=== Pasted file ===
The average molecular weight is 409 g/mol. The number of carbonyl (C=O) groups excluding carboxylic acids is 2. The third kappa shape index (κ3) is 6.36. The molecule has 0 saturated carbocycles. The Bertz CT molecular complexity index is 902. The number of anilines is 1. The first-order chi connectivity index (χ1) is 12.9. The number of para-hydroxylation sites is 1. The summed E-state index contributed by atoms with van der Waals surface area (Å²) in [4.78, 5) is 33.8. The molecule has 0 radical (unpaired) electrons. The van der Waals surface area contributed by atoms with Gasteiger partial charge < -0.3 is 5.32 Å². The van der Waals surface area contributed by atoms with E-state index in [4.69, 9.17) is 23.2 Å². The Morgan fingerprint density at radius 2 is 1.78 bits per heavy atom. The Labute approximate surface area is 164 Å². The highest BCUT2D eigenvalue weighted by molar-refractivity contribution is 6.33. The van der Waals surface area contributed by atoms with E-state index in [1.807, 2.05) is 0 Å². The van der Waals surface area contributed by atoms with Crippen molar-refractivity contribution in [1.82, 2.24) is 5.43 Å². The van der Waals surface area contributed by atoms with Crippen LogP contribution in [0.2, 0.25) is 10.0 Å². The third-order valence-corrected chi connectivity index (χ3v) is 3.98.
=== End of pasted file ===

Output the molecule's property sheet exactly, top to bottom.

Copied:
The average molecular weight is 409 g/mol. The number of carbonyl (C=O) groups excluding carboxylic acids is 2. The third kappa shape index (κ3) is 6.36. The molecule has 0 saturated carbocycles. The Bertz CT molecular complexity index is 902. The number of anilines is 1. The first-order chi connectivity index (χ1) is 12.9. The number of para-hydroxylation sites is 1. The summed E-state index contributed by atoms with van der Waals surface area (Å²) in [4.78, 5) is 33.8. The molecule has 0 radical (unpaired) electrons. The van der Waals surface area contributed by atoms with Gasteiger partial charge < -0.3 is 5.32 Å². The van der Waals surface area contributed by atoms with E-state index in [4.69, 9.17) is 23.2 Å². The Morgan fingerprint density at radius 2 is 1.78 bits per heavy atom. The Labute approximate surface area is 164 Å². The highest BCUT2D eigenvalue weighted by molar-refractivity contribution is 6.33. The van der Waals surface area contributed by atoms with E-state index in [1.807, 2.05) is 0 Å². The van der Waals surface area contributed by atoms with Crippen molar-refractivity contribution in [1.82, 2.24) is 5.43 Å². The van der Waals surface area contributed by atoms with Crippen LogP contribution in [0.2, 0.25) is 10.0 Å². The third-order valence-corrected chi connectivity index (χ3v) is 3.98.